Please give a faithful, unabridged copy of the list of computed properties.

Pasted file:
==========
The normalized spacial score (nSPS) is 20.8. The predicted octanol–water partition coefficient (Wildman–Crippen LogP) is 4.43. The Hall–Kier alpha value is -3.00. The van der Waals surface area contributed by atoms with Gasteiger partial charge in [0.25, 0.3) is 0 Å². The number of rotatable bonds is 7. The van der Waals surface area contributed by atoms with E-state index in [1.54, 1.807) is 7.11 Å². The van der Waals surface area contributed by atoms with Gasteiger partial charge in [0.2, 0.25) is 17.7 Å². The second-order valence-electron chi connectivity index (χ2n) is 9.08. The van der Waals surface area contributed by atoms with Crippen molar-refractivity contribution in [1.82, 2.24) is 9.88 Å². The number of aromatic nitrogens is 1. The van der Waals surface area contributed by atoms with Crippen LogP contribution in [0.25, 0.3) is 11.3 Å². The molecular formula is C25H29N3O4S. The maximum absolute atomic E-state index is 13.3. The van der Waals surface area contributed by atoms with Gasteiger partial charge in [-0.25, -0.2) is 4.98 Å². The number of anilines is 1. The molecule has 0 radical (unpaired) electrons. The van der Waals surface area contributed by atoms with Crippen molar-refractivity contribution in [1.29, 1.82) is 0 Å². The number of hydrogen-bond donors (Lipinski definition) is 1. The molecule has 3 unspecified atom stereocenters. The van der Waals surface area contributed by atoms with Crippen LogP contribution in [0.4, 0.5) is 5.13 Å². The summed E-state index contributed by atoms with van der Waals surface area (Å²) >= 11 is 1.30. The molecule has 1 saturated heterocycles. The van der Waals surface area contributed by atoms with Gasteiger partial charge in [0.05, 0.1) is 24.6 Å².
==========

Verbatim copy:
The normalized spacial score (nSPS) is 20.8. The predicted octanol–water partition coefficient (Wildman–Crippen LogP) is 4.43. The Hall–Kier alpha value is -3.00. The van der Waals surface area contributed by atoms with Gasteiger partial charge in [0.25, 0.3) is 0 Å². The number of rotatable bonds is 7. The van der Waals surface area contributed by atoms with E-state index in [1.54, 1.807) is 7.11 Å². The van der Waals surface area contributed by atoms with Gasteiger partial charge in [0.2, 0.25) is 17.7 Å². The second-order valence-electron chi connectivity index (χ2n) is 9.08. The van der Waals surface area contributed by atoms with Crippen molar-refractivity contribution in [1.82, 2.24) is 9.88 Å². The number of aromatic nitrogens is 1. The van der Waals surface area contributed by atoms with Crippen LogP contribution in [0.25, 0.3) is 11.3 Å². The molecular formula is C25H29N3O4S. The maximum absolute atomic E-state index is 13.3. The van der Waals surface area contributed by atoms with Gasteiger partial charge in [-0.25, -0.2) is 4.98 Å². The number of anilines is 1. The molecule has 0 radical (unpaired) electrons. The van der Waals surface area contributed by atoms with Crippen molar-refractivity contribution in [1.29, 1.82) is 0 Å². The number of hydrogen-bond donors (Lipinski definition) is 1. The molecule has 3 unspecified atom stereocenters. The van der Waals surface area contributed by atoms with Crippen LogP contribution in [0.4, 0.5) is 5.13 Å². The summed E-state index contributed by atoms with van der Waals surface area (Å²) >= 11 is 1.30. The molecule has 1 saturated heterocycles. The van der Waals surface area contributed by atoms with Gasteiger partial charge in [0.05, 0.1) is 24.6 Å².